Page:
Darwinian evolution spectrum of primary triple negative breast cancers
Understanding the biology and therapeutic responses in patients with triple negative breast cancer require determination of individual tumour clonal genotypes
- Date : 10 May 2012
- Topic : Breast cancer
A new study, published in the journal Nature, reveals that triple-negative breast cancer is not one distinct single entity, but an extremely complex and evolved tumour with an unprecedented range of mutations. The study revealed groupings of genetic mutations that already have potential clinical treatment options. The research team, including scientists from BC Cancer Agency, University of British Columbia, Cross Cancer Institute of Alberta and Cancer Research UK/University of Cambridge, pinpointed that exact cellular mutations involved are important first step in understanding why patients respond differently to treatment.
Triple negative breast cancer is not just one uniform subtype of breast cancer
Named for what it isn’t, triple negative breast cancer is currently defined by three missing receptors (the estrogen receptor, progesterone receptor and ERBB2 receptor), compared to other breast cancer subtypes. Triple negative breast cancer is currently treated as if it’s a single disease, yet it’s clear from this study that patients’ tumours vary drastically across a spectrum of cellular mutations involved in the cancer’s development. Currently, triple negative breast cancer accounts for 16% of all breast cancer diagnoses and approximately 25% of breast cancer deaths.
This discovery builds on Dr. Samuel Aparicio’s landmark study of 2009, published also in Nature, and which showed for the first time how genome sequencing can be used to follow the evolution of breast cancers.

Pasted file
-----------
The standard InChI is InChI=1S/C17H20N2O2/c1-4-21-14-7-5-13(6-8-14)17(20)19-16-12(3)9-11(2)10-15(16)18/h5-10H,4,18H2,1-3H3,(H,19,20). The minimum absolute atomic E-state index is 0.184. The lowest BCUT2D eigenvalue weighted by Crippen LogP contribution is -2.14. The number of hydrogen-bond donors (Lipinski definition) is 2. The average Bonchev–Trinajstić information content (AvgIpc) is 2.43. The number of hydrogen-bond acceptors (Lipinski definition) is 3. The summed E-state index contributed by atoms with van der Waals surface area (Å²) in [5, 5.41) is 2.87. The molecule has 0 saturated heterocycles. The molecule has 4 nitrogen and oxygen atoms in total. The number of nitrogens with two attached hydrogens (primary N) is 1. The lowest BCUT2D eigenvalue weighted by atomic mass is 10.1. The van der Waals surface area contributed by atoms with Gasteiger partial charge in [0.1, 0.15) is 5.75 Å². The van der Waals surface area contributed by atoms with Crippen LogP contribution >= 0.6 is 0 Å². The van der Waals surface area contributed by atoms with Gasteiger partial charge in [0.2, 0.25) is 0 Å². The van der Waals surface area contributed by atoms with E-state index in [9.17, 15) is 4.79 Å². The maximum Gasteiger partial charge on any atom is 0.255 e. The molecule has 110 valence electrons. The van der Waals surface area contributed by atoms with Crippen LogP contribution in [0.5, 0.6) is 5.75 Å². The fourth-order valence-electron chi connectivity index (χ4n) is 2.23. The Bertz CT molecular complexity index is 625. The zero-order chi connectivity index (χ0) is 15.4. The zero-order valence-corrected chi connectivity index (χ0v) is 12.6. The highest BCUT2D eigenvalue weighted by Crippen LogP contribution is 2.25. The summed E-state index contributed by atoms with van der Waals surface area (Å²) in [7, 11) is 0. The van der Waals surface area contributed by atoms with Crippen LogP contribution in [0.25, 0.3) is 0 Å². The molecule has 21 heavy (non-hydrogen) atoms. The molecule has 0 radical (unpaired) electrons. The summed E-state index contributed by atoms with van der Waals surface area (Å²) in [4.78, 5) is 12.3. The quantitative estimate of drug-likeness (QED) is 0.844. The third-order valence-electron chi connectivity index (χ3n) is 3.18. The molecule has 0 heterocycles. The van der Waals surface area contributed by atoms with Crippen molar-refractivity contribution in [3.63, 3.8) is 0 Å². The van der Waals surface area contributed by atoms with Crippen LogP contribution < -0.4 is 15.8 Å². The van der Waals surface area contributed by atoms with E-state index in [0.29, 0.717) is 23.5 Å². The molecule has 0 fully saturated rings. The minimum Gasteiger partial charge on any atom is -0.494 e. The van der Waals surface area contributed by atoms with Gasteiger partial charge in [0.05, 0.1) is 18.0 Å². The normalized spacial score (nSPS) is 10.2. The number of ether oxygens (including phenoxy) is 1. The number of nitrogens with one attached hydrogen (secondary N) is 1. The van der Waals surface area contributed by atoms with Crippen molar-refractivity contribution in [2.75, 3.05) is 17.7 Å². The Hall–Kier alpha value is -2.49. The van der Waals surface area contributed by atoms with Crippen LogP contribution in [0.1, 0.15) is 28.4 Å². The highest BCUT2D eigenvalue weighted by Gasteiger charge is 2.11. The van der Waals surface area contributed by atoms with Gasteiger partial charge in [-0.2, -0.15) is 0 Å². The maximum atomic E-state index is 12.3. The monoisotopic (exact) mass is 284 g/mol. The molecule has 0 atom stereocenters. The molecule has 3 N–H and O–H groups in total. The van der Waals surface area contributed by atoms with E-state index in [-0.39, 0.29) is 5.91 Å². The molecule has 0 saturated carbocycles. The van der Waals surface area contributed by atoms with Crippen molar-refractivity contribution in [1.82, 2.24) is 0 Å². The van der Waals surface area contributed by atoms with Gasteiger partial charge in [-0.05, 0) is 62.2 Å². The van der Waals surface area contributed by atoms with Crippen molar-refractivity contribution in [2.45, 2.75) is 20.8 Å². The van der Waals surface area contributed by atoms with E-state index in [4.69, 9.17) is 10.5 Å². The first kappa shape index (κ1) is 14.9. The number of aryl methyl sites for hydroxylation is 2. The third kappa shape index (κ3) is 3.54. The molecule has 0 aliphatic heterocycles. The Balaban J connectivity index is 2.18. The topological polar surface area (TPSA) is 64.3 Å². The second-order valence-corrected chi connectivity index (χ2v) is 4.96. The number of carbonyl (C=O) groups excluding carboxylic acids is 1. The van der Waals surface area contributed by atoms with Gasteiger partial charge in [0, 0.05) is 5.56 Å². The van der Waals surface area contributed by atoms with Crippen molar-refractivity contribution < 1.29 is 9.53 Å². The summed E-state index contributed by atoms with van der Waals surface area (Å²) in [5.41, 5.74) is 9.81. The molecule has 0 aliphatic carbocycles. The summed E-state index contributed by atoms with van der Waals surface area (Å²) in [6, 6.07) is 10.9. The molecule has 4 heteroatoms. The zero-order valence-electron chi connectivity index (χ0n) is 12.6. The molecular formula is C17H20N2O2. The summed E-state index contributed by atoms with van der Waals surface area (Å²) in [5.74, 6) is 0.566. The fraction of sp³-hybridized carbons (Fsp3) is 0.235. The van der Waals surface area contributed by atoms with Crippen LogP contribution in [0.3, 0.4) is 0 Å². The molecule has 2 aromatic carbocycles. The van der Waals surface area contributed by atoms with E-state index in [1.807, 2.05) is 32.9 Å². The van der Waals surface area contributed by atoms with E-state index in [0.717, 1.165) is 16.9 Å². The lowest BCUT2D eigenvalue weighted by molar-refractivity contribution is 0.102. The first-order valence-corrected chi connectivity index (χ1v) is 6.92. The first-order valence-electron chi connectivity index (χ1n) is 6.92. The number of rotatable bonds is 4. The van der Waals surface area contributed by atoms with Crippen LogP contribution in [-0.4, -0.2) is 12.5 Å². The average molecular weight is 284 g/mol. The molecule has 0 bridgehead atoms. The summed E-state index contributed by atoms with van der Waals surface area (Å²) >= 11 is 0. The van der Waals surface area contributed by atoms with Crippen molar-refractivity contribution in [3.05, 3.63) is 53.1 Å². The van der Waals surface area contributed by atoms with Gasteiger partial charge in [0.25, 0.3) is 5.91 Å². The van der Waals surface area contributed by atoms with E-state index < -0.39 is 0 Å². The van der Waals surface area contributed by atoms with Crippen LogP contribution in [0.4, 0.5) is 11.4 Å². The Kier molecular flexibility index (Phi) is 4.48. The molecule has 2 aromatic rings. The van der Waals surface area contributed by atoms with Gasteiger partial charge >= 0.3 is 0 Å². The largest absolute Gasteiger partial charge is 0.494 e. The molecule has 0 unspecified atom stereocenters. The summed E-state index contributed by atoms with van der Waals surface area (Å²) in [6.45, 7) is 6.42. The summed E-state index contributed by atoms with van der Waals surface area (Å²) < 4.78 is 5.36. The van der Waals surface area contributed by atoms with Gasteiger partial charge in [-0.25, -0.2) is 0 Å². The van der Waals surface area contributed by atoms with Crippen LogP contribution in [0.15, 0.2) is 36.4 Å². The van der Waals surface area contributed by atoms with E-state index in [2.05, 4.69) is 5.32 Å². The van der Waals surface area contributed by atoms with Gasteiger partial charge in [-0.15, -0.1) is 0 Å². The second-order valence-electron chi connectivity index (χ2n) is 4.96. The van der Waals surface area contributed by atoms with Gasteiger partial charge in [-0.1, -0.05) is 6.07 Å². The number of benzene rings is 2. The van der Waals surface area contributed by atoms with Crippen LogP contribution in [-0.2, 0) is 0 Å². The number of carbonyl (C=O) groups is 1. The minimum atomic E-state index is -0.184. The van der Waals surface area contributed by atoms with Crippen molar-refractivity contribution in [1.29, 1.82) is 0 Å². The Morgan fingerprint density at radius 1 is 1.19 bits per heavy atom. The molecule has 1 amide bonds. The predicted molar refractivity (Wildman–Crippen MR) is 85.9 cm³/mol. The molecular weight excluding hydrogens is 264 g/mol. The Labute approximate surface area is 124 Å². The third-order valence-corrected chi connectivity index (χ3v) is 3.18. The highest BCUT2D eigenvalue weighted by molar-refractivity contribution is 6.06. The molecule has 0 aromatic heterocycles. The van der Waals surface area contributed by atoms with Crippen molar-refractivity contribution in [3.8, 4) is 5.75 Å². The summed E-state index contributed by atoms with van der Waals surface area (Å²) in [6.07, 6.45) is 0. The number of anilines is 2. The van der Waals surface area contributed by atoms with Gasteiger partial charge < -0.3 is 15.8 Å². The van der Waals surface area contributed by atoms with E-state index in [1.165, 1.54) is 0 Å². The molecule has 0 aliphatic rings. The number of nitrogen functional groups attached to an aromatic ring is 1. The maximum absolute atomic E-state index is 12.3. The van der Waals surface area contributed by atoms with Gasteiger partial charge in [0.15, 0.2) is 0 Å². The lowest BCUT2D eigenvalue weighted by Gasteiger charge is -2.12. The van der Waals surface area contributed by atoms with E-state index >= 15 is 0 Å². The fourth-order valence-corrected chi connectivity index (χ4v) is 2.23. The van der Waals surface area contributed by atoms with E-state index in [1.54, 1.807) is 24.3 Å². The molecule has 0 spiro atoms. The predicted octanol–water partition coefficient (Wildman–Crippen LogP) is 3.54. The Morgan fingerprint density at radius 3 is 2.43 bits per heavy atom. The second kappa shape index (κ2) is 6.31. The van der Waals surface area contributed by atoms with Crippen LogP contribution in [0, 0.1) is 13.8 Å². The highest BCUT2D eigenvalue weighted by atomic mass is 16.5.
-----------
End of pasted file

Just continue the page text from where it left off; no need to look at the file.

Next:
The study researchers showed in 104 triple-negative breast cancer cases that at the time of diagnosis these cancers exhibit a wide and continuous spectrum of genomic evolution, with some having only a handful of coding somatic aberrations in a few pathways, whereas others contain hundreds of coding somatic mutations. High-throughput RNA sequencing revealed that only approximately 36% of mutations are expressed. Using deep re-sequencing measurements of allelic abundance for 2414 somatic mutations, the study researchers determined for the first time in an epithelial tumour subtype, the relative abundance of clonal frequencies among cases representative of the population. They showed that triple-negative breast cancers vary widely in their clonal frequencies at the time of diagnosis, with the basal subtype showing more variation than non-basal tumours.
Although p53, PIK3CA and PTEN somatic mutations seem to be clonally dominant compared to other genes, in some tumours their clonal frequencies were incompatible with founder status. Mutations in cytoskeletal, cell shape and motility proteins occurred at lower clonal frequencies, suggesting that they occurred later during tumour progression.
Future sequence-guided clinical trials will require collaborations between major cancer centres able to recruit the required numbers of patients
In approximately 20% of cases studied, the tumours revealed groupings of genetic mutations that already have potential clinical treatment options in the pipeline. This leads researchers and clinicians toward a future where patients’ tumours could be sequenced as a means to better direct targeted therapies. Pinpointing the exact cellular mutations involved is an important first step in understanding why patients respond differently to treatment.
The newly discovered cancer-related genes and mutation patterns from this research could become the targets for more effective treatments or the markers for a more personalised diagnosis. Insights from mathematical and computational models of evolution in cancer patients, informed by precise genetic measurements will be required for future translational research in cancer.
The research was generously supported by the BC Cancer Foundation, Canadian Breast Cancer Foundation - BC/Yukon Region and Prairies/NWT Region, Alberta Cancer Foundation, Alberta Cancer Prevention Legacy Fund and Alberta Innovates-Health Solutions, Michael Smith Foundation for Health Research and Cancer Research UK at the University of Cambridge.
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